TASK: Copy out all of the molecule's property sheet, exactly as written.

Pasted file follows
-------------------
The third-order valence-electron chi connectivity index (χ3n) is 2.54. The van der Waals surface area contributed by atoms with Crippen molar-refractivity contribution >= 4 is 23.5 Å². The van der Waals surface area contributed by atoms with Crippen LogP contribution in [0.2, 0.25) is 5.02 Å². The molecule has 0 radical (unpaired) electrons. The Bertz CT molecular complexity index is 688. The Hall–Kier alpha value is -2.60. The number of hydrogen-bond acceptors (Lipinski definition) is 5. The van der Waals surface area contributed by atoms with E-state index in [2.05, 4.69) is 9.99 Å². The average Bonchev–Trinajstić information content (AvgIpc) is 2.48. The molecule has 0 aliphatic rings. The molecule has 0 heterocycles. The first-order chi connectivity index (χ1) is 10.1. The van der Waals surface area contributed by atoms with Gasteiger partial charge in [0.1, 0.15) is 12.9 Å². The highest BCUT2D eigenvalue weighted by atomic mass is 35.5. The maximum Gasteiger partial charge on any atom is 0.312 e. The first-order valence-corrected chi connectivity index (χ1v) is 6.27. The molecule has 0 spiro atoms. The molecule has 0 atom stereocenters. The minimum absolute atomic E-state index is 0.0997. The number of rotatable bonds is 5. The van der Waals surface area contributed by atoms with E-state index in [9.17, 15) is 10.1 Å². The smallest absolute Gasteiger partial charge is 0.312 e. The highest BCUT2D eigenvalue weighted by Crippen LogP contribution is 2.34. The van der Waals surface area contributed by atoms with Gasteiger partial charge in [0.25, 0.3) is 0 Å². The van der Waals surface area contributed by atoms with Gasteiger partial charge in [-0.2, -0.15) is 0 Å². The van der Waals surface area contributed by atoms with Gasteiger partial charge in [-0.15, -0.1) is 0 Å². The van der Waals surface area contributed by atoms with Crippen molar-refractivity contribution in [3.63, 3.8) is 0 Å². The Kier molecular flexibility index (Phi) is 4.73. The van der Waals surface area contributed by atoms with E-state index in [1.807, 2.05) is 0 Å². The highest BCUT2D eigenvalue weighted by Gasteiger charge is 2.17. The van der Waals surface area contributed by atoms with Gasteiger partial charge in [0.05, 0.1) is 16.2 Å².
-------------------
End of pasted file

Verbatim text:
The third-order valence-electron chi connectivity index (χ3n) is 2.54. The van der Waals surface area contributed by atoms with Crippen molar-refractivity contribution >= 4 is 23.5 Å². The van der Waals surface area contributed by atoms with Crippen LogP contribution in [0.2, 0.25) is 5.02 Å². The molecule has 0 radical (unpaired) electrons. The Bertz CT molecular complexity index is 688. The Hall–Kier alpha value is -2.60. The number of hydrogen-bond acceptors (Lipinski definition) is 5. The van der Waals surface area contributed by atoms with E-state index in [2.05, 4.69) is 9.99 Å². The average Bonchev–Trinajstić information content (AvgIpc) is 2.48. The molecule has 0 aliphatic rings. The molecule has 0 heterocycles. The first-order chi connectivity index (χ1) is 10.1. The van der Waals surface area contributed by atoms with Gasteiger partial charge in [0.1, 0.15) is 12.9 Å². The highest BCUT2D eigenvalue weighted by atomic mass is 35.5. The maximum Gasteiger partial charge on any atom is 0.312 e. The first-order valence-corrected chi connectivity index (χ1v) is 6.27. The molecule has 0 spiro atoms. The molecule has 0 atom stereocenters. The minimum absolute atomic E-state index is 0.0997. The number of rotatable bonds is 5. The van der Waals surface area contributed by atoms with E-state index in [9.17, 15) is 10.1 Å². The smallest absolute Gasteiger partial charge is 0.312 e. The highest BCUT2D eigenvalue weighted by Crippen LogP contribution is 2.34. The van der Waals surface area contributed by atoms with Gasteiger partial charge in [0.25, 0.3) is 0 Å². The van der Waals surface area contributed by atoms with Gasteiger partial charge in [-0.2, -0.15) is 0 Å². The van der Waals surface area contributed by atoms with Gasteiger partial charge in [-0.15, -0.1) is 0 Å². The van der Waals surface area contributed by atoms with Crippen molar-refractivity contribution in [3.63, 3.8) is 0 Å². The Kier molecular flexibility index (Phi) is 4.73. The van der Waals surface area contributed by atoms with E-state index in [1.807, 2.05) is 0 Å². The highest BCUT2D eigenvalue weighted by Gasteiger charge is 2.17. The van der Waals surface area contributed by atoms with Gasteiger partial charge in [0.05, 0.1) is 16.2 Å².